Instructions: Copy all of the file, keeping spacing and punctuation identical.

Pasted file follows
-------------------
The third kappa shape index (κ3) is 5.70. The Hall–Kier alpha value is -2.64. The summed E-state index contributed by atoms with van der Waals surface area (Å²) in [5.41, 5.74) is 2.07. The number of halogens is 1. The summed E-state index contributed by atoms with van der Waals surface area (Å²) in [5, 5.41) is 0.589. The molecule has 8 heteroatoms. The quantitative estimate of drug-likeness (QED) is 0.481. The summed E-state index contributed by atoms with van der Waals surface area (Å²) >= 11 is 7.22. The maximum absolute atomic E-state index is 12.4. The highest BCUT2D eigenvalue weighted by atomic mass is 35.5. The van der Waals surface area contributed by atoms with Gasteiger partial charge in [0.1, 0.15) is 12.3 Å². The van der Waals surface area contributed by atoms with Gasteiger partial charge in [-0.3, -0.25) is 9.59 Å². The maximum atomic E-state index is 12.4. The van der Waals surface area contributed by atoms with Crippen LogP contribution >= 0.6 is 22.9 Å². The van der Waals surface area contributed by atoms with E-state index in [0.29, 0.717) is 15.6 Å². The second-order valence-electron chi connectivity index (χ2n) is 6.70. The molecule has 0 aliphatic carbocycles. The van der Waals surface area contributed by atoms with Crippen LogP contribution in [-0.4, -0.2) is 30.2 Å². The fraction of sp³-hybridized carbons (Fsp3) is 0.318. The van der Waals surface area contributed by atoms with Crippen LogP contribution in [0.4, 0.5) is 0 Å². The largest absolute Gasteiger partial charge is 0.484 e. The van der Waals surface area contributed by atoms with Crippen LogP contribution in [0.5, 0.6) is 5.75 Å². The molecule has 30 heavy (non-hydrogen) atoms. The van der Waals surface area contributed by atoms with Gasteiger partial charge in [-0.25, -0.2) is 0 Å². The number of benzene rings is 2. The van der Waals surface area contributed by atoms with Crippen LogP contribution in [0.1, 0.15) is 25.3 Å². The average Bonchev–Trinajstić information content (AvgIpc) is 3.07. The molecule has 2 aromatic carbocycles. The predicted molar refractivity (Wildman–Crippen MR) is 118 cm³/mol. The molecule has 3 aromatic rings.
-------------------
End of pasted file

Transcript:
The third kappa shape index (κ3) is 5.70. The Hall–Kier alpha value is -2.64. The summed E-state index contributed by atoms with van der Waals surface area (Å²) in [5.41, 5.74) is 2.07. The number of halogens is 1. The summed E-state index contributed by atoms with van der Waals surface area (Å²) in [5, 5.41) is 0.589. The molecule has 8 heteroatoms. The quantitative estimate of drug-likeness (QED) is 0.481. The summed E-state index contributed by atoms with van der Waals surface area (Å²) >= 11 is 7.22. The maximum absolute atomic E-state index is 12.4. The highest BCUT2D eigenvalue weighted by atomic mass is 35.5. The van der Waals surface area contributed by atoms with Gasteiger partial charge in [0.1, 0.15) is 12.3 Å². The van der Waals surface area contributed by atoms with Gasteiger partial charge in [-0.3, -0.25) is 9.59 Å². The maximum atomic E-state index is 12.4. The van der Waals surface area contributed by atoms with Crippen LogP contribution >= 0.6 is 22.9 Å². The van der Waals surface area contributed by atoms with E-state index in [0.29, 0.717) is 15.6 Å². The second-order valence-electron chi connectivity index (χ2n) is 6.70. The molecule has 0 aliphatic carbocycles. The van der Waals surface area contributed by atoms with Crippen LogP contribution in [-0.4, -0.2) is 30.2 Å². The fraction of sp³-hybridized carbons (Fsp3) is 0.318. The van der Waals surface area contributed by atoms with Crippen LogP contribution in [0.4, 0.5) is 0 Å². The largest absolute Gasteiger partial charge is 0.484 e. The van der Waals surface area contributed by atoms with Crippen LogP contribution in [0.5, 0.6) is 5.75 Å². The molecule has 30 heavy (non-hydrogen) atoms. The van der Waals surface area contributed by atoms with Gasteiger partial charge in [-0.25, -0.2) is 0 Å². The number of benzene rings is 2. The van der Waals surface area contributed by atoms with Crippen LogP contribution in [0.1, 0.15) is 25.3 Å². The average Bonchev–Trinajstić information content (AvgIpc) is 3.07. The molecule has 2 aromatic carbocycles. The predicted molar refractivity (Wildman–Crippen MR) is 118 cm³/mol. The molecule has 3 aromatic rings.